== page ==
Grandmothers also debrief with each other for peer learning and support. In a recent clustered- randomized controlled trial, the intervention successfully decreased depressive symptoms and anxiety and improved functioning for the interventional group compared to enhanced care as usual (Chibanda et al., 2016).


Currently, the intervention is being disseminated in the United States (Fleck, 2018) where task- shifting to trusted individuals in the community could help close the treatment gap for nearly 50% of individuals with mental illness who do not receive treatment (Wang et al., 2005). Under the purview of the New York City Department of Health and Mental Hygiene, The Friendship Benches NYC uses minimally trained volunteers who often have lived experience to deliver problem-solving therapy to hard-to-reach populations in New York City (Friendship Bench Zimbabwe, 2018). Similar to the original intervention, these lay health workers meet clients on benches. However, to promote outreach, some benches are mobile and can be transported to areas of need and public events. Also, lay health workers in New York City vary in age (between 26-54 years old). Within a few months of its inception in July 2017, over 2000 individuals received support through the program.


While the example of the Friendship Bench summarized is encouraging, the dearth of interventions demonstrating Reverse Innovation in the literature is alarming. Some of the lack of representation in the literature could also be due to publication bias. All in all, interventions or components of interventions developed and implemented successfully outside of the Western setting could be of utility in improving practice of mental health elsewhere. However, the challenge in incorporating these practices seems to remain elusive. We propose a number of solutions to the continued dilemma.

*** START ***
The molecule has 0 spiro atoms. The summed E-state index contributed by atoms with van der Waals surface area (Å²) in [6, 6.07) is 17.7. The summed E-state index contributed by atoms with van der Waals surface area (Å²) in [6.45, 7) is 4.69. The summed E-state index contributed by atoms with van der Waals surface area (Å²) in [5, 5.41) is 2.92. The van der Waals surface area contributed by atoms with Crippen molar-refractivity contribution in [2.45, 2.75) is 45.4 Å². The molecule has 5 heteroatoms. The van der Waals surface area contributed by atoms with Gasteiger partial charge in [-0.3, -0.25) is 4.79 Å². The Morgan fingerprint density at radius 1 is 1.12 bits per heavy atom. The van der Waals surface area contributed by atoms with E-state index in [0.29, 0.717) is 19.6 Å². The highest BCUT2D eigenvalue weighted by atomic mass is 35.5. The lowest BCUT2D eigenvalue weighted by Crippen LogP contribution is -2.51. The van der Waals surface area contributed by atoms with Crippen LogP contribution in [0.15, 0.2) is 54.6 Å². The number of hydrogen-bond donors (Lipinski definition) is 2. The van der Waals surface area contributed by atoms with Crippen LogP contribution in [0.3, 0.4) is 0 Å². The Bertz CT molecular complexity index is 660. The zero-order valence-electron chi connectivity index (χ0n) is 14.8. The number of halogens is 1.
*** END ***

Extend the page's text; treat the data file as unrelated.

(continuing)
Addressing the Reverse Innovation lag Rebalancing partnerships in the global context

As defined by the United Nations, the terms “Global North” and “Global South” have been used “to refer to the social, economic and political differences that exist” between predominantly HICs in the North and LMICs in the South. “It should be noted that the division is not totally faithful to the actual geographical division.” Traditionally, North-South collaborations, have dominated global health partnerships where the movement of resources occurs from the North to the South (United Nations, 2020). However, in targeting global health issues over the last decade, a shift to a greater focus on South-North and South-South exchanges of knowledge has occurred, which has displaced the notion of a paternalistic Northern framework for global public health practice (World Bank, 2020; World Health Organization, 2021). This move is highlighted in the Global Mental Health movement which was founded as a result of the seminal Lancet 2007 series on the topic, and in response to a 2001 call by the World Health Organization (Horton, 2007; Saraceno et al., 2007). The mission of the movement is to improve health services for mental illness in LMICs where access to care remains a disproportionate problem (Institute for Health Metrics and Evaluation, 2020).


The perpetuation of colonialist tendencies in international research, coined “neo-colonialism” or “semi-colonial” is one argument for the hampered success in achieving partnership goals. For example, partners from the Global South may be directed towards fieldwork, but have sparse involvement in project innovation or leadership components such as leading paper authorship (Feierman, Kleinman, Stewart, Farmer, & Das, 2010; Godoy-Ruiz, Cole, Lenters, & McKenzie, 2016). This confers little opportunity for the autonomy of these partners. Overcoming this barrier not only requires abolishing these constructs that are entrenched in our practices for global health, but replacing them with new ones.


The leadership of the Consortium of Universities for Global Health, one of the leading global health organizations, has laid out an ideal framework for change to occur. CUGH challenges the conventional idea of global health, which places ownership or leadership on either partner and instead endorses relying on “interconnectedness” as the way forward (Koplan et al., 2009). Lord Nigel Crisp in his seminal book, “Turning the world upside down: the search for global health in the 21st century,” also highlights this “inter-dependedness”(Crisp, 2010). Finally, the World Health Organization has advocated for the importance of South-South exchange of knowledge which includes the move away from a donor-recipient model (World Health Organization, 2021).